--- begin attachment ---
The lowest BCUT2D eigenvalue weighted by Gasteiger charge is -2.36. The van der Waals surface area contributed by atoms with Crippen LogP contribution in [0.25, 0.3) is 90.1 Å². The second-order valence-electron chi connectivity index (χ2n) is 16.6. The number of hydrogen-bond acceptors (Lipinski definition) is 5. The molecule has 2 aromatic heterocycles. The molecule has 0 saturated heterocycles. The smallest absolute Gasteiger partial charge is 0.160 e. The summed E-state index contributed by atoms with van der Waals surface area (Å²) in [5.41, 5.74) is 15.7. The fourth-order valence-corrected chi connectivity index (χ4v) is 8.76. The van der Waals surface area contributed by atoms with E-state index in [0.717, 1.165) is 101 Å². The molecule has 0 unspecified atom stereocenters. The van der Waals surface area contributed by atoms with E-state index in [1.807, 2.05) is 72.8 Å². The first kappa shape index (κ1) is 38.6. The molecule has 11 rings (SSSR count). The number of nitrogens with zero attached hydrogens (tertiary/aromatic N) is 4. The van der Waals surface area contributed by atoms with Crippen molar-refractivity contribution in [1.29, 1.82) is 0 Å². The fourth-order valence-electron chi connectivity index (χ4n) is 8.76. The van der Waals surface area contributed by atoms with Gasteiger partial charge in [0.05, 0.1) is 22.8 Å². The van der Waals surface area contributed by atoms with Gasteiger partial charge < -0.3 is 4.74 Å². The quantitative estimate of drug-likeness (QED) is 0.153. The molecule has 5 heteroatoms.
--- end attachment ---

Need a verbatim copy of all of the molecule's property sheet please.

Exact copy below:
The lowest BCUT2D eigenvalue weighted by Gasteiger charge is -2.36. The van der Waals surface area contributed by atoms with Crippen LogP contribution in [0.25, 0.3) is 90.1 Å². The second-order valence-electron chi connectivity index (χ2n) is 16.6. The number of hydrogen-bond acceptors (Lipinski definition) is 5. The molecule has 2 aromatic heterocycles. The molecule has 0 saturated heterocycles. The smallest absolute Gasteiger partial charge is 0.160 e. The summed E-state index contributed by atoms with van der Waals surface area (Å²) in [5.41, 5.74) is 15.7. The fourth-order valence-corrected chi connectivity index (χ4v) is 8.76. The van der Waals surface area contributed by atoms with E-state index in [0.717, 1.165) is 101 Å². The molecule has 0 unspecified atom stereocenters. The van der Waals surface area contributed by atoms with E-state index in [1.807, 2.05) is 72.8 Å². The first kappa shape index (κ1) is 38.6. The molecule has 11 rings (SSSR count). The number of nitrogens with zero attached hydrogens (tertiary/aromatic N) is 4. The van der Waals surface area contributed by atoms with Crippen molar-refractivity contribution in [1.29, 1.82) is 0 Å². The fourth-order valence-electron chi connectivity index (χ4n) is 8.76. The van der Waals surface area contributed by atoms with Gasteiger partial charge in [0.05, 0.1) is 22.8 Å². The van der Waals surface area contributed by atoms with Gasteiger partial charge < -0.3 is 4.74 Å². The quantitative estimate of drug-likeness (QED) is 0.153. The molecule has 5 heteroatoms.